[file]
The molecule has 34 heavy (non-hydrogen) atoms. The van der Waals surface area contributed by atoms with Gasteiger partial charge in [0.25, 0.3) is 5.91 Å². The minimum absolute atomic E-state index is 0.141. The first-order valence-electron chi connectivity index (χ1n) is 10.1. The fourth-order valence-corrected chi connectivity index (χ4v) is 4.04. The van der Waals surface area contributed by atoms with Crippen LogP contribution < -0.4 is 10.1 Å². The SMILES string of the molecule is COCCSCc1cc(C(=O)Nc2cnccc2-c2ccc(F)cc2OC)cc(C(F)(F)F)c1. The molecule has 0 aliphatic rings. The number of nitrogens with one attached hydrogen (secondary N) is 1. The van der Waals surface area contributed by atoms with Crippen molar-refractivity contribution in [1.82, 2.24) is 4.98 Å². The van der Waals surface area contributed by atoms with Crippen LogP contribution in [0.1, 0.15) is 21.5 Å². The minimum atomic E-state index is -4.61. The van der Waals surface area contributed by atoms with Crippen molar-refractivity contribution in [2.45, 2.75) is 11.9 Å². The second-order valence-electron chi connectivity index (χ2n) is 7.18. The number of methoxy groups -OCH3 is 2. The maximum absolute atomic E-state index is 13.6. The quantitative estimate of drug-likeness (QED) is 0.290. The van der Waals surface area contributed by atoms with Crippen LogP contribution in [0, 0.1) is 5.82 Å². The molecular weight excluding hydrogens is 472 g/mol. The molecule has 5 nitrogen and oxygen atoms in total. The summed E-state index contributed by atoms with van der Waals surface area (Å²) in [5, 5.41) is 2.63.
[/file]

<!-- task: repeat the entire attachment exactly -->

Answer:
The molecule has 34 heavy (non-hydrogen) atoms. The van der Waals surface area contributed by atoms with Gasteiger partial charge in [0.25, 0.3) is 5.91 Å². The minimum absolute atomic E-state index is 0.141. The first-order valence-electron chi connectivity index (χ1n) is 10.1. The fourth-order valence-corrected chi connectivity index (χ4v) is 4.04. The van der Waals surface area contributed by atoms with Crippen LogP contribution < -0.4 is 10.1 Å². The SMILES string of the molecule is COCCSCc1cc(C(=O)Nc2cnccc2-c2ccc(F)cc2OC)cc(C(F)(F)F)c1. The molecule has 0 aliphatic rings. The number of nitrogens with one attached hydrogen (secondary N) is 1. The van der Waals surface area contributed by atoms with Crippen molar-refractivity contribution in [1.82, 2.24) is 4.98 Å². The van der Waals surface area contributed by atoms with Crippen LogP contribution in [0.1, 0.15) is 21.5 Å². The minimum atomic E-state index is -4.61. The van der Waals surface area contributed by atoms with Crippen molar-refractivity contribution in [2.45, 2.75) is 11.9 Å². The second-order valence-electron chi connectivity index (χ2n) is 7.18. The number of methoxy groups -OCH3 is 2. The maximum absolute atomic E-state index is 13.6. The quantitative estimate of drug-likeness (QED) is 0.290. The van der Waals surface area contributed by atoms with Crippen LogP contribution in [0, 0.1) is 5.82 Å². The molecular weight excluding hydrogens is 472 g/mol. The molecule has 5 nitrogen and oxygen atoms in total. The summed E-state index contributed by atoms with van der Waals surface area (Å²) in [5, 5.41) is 2.63.